In this paper, BlueHealth researchers demonstrate that visits to natural environments might promote good mental health for people living alone because those visits help to strengthen personal relationships and community connectedness.
Rates of living alone, especially in more urbanised areas, are increasing across many industrialised countries, with associated increases in feelings of loneliness and poorer mental health. Recent studies have suggested that access to nature (e.g. parks and green spaces) can reduce the stressors associated with loneliness, partly through providing opportunities to nurture personal relationships (relational restoration) and engage in normative community activities (collective restoration). Such associations might vary across different household compositions and socio-demographic or geographical characteristics, but these have not been thoroughly tested. Using data collected across 18 countries/territories in 2017–2018, we grouped urban respondents into those living alone (n = 2062) and those living with a partner (n = 6218). Using multigroup path modelling, we tested whether the associations between neighbourhood greenspace coverage (1-km-buffer from home) and mental health are sequentially mediated by: (a) visits to greenspace; and subsequently (b) relationship and/or community satisfaction, as operationalisations of relational and collective restoration, respectively. We also tested whether any indirect associations varied among subgroups of respondents living alone.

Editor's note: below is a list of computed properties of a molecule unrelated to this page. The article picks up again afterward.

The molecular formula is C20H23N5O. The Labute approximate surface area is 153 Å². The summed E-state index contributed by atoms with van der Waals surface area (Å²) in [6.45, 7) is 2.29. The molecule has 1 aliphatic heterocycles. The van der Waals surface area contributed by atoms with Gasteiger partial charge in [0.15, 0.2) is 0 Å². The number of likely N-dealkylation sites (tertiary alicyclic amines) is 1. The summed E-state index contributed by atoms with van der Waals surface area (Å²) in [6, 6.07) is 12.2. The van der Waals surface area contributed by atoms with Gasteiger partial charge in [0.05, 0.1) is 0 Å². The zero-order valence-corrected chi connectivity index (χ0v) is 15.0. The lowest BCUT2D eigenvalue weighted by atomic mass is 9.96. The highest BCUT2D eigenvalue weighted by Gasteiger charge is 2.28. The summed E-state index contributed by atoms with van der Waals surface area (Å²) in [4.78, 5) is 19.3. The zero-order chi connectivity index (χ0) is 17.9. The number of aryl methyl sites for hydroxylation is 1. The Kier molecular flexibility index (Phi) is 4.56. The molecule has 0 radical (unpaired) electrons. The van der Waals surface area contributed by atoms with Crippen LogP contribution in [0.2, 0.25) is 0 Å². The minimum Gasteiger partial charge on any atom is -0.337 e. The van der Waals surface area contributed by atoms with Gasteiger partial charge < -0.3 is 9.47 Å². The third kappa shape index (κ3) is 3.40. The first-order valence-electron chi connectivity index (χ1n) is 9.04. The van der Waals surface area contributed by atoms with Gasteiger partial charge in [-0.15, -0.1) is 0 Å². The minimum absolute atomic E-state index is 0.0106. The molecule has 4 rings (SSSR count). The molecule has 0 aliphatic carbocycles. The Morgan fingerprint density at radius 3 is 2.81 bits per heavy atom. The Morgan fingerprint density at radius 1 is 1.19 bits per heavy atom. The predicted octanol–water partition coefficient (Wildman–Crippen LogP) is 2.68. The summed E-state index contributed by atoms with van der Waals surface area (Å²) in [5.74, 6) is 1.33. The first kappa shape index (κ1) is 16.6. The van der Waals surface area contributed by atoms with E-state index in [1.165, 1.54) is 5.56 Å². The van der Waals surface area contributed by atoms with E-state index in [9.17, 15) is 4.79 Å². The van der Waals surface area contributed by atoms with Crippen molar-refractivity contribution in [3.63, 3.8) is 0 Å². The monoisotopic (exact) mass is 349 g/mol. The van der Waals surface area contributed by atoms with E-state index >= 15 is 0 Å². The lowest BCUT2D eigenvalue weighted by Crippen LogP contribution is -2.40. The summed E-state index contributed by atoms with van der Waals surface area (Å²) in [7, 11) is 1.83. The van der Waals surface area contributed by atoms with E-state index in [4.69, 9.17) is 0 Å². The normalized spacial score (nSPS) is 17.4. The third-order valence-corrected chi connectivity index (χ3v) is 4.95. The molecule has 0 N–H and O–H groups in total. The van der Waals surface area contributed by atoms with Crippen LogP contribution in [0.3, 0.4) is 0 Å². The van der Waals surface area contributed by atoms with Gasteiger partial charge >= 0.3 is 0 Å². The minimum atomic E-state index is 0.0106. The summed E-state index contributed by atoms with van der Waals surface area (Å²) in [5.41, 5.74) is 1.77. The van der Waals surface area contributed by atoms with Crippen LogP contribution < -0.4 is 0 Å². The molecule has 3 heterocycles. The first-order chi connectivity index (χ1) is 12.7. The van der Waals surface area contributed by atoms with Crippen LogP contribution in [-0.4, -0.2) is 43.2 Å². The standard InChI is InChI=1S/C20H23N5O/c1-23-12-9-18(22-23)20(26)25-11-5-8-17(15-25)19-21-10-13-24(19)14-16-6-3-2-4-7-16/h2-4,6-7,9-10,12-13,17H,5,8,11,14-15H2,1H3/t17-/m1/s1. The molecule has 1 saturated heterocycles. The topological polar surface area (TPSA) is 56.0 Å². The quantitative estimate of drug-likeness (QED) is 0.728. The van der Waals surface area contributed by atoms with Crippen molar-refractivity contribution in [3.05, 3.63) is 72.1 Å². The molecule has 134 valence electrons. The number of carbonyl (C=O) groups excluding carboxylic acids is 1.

Analyses showed that visiting green space was associated with greater mental well-being and marginally lower odds of using anxiety/depression medication use indirectly, mediated via both relationship and community satisfaction. These indirect associations were equally strong among respondents living alone and those living with a partner. Neighbourhood green space was, additionally, associated with more visits among respondents living with a partner, whereas among those living alone, this was sensitive to the green space metric. Within subgroups of people living alone, few overall differences were found. Some indirect pathways were, nevertheless, stronger in males, under 60-year-olds, those with no financial strain, and residents in warmer climates. In conclusion, supporting those living alone, as well as those living with a partner, to more frequently access their local greenspaces could help improve mental health via promoting relational and collective restoration.